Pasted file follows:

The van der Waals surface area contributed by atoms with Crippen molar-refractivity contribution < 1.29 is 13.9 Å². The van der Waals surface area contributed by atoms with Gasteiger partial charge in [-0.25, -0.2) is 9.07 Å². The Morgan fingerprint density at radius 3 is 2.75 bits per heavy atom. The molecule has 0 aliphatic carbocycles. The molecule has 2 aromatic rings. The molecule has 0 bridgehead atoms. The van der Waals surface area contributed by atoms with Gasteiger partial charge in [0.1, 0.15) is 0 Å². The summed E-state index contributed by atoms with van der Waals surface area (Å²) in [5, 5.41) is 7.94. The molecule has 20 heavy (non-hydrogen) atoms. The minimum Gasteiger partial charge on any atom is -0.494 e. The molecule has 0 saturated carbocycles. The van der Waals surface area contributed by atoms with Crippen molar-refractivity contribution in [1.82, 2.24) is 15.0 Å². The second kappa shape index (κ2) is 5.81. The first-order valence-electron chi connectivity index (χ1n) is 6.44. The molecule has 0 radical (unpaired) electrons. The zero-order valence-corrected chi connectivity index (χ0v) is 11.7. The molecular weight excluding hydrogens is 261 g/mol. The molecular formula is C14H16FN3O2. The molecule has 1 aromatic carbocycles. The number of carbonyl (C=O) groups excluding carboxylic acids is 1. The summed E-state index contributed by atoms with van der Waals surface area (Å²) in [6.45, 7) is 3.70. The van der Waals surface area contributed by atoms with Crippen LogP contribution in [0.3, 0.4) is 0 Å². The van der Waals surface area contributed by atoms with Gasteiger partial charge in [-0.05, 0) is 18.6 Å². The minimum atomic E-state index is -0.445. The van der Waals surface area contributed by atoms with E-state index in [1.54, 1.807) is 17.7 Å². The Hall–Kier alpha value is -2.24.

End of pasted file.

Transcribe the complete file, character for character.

The van der Waals surface area contributed by atoms with Crippen molar-refractivity contribution < 1.29 is 13.9 Å². The van der Waals surface area contributed by atoms with Gasteiger partial charge in [-0.25, -0.2) is 9.07 Å². The Morgan fingerprint density at radius 3 is 2.75 bits per heavy atom. The molecule has 0 aliphatic carbocycles. The molecule has 2 aromatic rings. The molecule has 0 bridgehead atoms. The van der Waals surface area contributed by atoms with Gasteiger partial charge in [0.1, 0.15) is 0 Å². The summed E-state index contributed by atoms with van der Waals surface area (Å²) in [5, 5.41) is 7.94. The molecule has 20 heavy (non-hydrogen) atoms. The minimum Gasteiger partial charge on any atom is -0.494 e. The molecule has 0 saturated carbocycles. The van der Waals surface area contributed by atoms with Crippen molar-refractivity contribution in [1.82, 2.24) is 15.0 Å². The second kappa shape index (κ2) is 5.81. The first-order valence-electron chi connectivity index (χ1n) is 6.44. The molecule has 0 radical (unpaired) electrons. The zero-order valence-corrected chi connectivity index (χ0v) is 11.7. The molecular weight excluding hydrogens is 261 g/mol. The molecular formula is C14H16FN3O2. The molecule has 1 aromatic carbocycles. The number of carbonyl (C=O) groups excluding carboxylic acids is 1. The summed E-state index contributed by atoms with van der Waals surface area (Å²) in [6.45, 7) is 3.70. The van der Waals surface area contributed by atoms with Crippen LogP contribution in [0.3, 0.4) is 0 Å². The van der Waals surface area contributed by atoms with Gasteiger partial charge in [-0.05, 0) is 18.6 Å². The minimum atomic E-state index is -0.445. The van der Waals surface area contributed by atoms with E-state index in [1.54, 1.807) is 17.7 Å². The Hall–Kier alpha value is -2.24.